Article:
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Post storm damage assessment conducted by Forestry

December 17, 2013

HOT SPRINGS, Ark. — Ouachita and Ozark-St. Francis National Forests officials are assessing damage caused by an ice storm last week and the ongoing freezing temperatures in Arkansas and Oklahoma.
The broad band of ice caused damage stretching from northern and central parts of Arkansas and southeastern Oklahoma. 
Forest personnel are assessing roads, timber and recreation areas for damage. Assessing the damage will take time because ice-packed roads remain hazardous for travel.
 “It is important for the safety of forest visitors and our crews that people stay off closed roads within the Forests until they can be reopened,” said Greg Hatfield, acting Ozark-St. Francis National Forests Supervisor.
The forests are scheduling aerial flyovers across the entire forest to gather information on the extent of damage and locations.
Some trails or portions of trails may be closed for several weeks. Forest Service employees will assess those areas after the road assessments are complete.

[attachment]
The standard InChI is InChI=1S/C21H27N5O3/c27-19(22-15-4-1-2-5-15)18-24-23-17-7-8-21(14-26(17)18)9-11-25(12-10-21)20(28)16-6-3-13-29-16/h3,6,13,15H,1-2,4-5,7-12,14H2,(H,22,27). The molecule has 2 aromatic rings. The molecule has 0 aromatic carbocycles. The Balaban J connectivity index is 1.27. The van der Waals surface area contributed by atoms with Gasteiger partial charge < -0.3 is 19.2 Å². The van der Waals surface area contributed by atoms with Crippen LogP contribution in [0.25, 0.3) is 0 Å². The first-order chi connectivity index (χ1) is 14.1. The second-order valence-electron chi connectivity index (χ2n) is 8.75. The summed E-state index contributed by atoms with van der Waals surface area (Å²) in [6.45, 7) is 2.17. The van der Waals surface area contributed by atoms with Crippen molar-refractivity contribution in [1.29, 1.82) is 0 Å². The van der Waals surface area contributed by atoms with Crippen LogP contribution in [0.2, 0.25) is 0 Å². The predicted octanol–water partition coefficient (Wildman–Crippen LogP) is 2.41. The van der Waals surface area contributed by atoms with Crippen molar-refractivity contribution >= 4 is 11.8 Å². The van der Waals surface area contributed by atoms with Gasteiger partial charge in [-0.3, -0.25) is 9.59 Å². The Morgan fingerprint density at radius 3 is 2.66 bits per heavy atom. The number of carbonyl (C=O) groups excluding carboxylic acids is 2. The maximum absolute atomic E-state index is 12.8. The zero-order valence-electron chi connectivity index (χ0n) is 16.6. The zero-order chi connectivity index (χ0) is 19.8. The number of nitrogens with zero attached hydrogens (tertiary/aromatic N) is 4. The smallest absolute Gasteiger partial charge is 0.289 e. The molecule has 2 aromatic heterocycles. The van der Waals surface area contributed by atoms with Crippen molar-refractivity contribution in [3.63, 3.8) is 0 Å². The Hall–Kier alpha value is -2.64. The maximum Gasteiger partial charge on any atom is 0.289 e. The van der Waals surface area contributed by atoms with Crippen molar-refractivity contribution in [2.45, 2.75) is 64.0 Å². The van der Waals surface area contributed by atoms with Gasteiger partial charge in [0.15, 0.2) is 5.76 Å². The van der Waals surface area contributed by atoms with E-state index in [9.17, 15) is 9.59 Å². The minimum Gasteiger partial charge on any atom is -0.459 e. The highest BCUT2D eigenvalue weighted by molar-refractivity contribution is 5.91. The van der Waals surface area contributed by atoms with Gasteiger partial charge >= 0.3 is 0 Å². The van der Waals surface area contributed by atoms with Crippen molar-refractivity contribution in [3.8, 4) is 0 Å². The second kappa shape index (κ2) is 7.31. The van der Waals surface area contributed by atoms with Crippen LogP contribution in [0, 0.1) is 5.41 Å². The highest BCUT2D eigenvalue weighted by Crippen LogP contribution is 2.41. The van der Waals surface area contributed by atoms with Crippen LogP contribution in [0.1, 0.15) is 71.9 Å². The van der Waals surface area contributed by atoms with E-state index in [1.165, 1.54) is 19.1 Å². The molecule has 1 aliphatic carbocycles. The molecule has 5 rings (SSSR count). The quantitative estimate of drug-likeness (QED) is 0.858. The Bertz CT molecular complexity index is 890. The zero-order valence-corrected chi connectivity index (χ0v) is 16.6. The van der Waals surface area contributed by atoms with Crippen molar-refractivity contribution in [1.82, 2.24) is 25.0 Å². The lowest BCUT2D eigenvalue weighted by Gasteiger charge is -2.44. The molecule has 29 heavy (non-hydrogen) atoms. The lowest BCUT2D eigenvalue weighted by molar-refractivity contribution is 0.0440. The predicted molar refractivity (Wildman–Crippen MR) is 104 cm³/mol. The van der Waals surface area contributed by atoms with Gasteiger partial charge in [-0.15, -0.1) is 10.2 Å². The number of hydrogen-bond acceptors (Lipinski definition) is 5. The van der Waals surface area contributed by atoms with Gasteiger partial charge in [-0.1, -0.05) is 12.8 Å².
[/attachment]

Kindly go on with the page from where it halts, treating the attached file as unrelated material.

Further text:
“The safety of our employees, neighbors and partners is a top priority,” said Norm Wagoner, Ouachita National Forest Supervisor. “We understand that some of the closures of the roads and trails can be inconvenient for forest visitors; however, to ensure safety for all, we follow proper protocols in assessing and then subsequently cleaning up the damage.”
While there was minor damage to homes and property, there have been no reports of injuries on the forests.
“On Monday, the ranger districts began assessing the damage and worked on cutting and removing debris on roads to residences to ensure people could travel to and from their homes,” said Wagoner. 
Visitors to the forest should be mindful that as the forest begins to thaw, there may be additional hazards.
“As the forest begins to thaw, there could be damage to the tree roots and branches causing them to fall,” said Hatfield. “We want forest visitors to use extra precautions for the safety of everyone recreating in the three national forests as we work to clear away debris and reopen roads.”
Visitors are encouraged to call the Forest Supervisor’s office or their local Ranger Districts for more current information before making a trip to remote locations in the national forests.
Photos and other information will be posted on Ouachita National Forest website at http://www.fs.usda.gov/ouachita and Ozark-St. Francis National Forest website at http://www.fs.usda.gov/osfnf.

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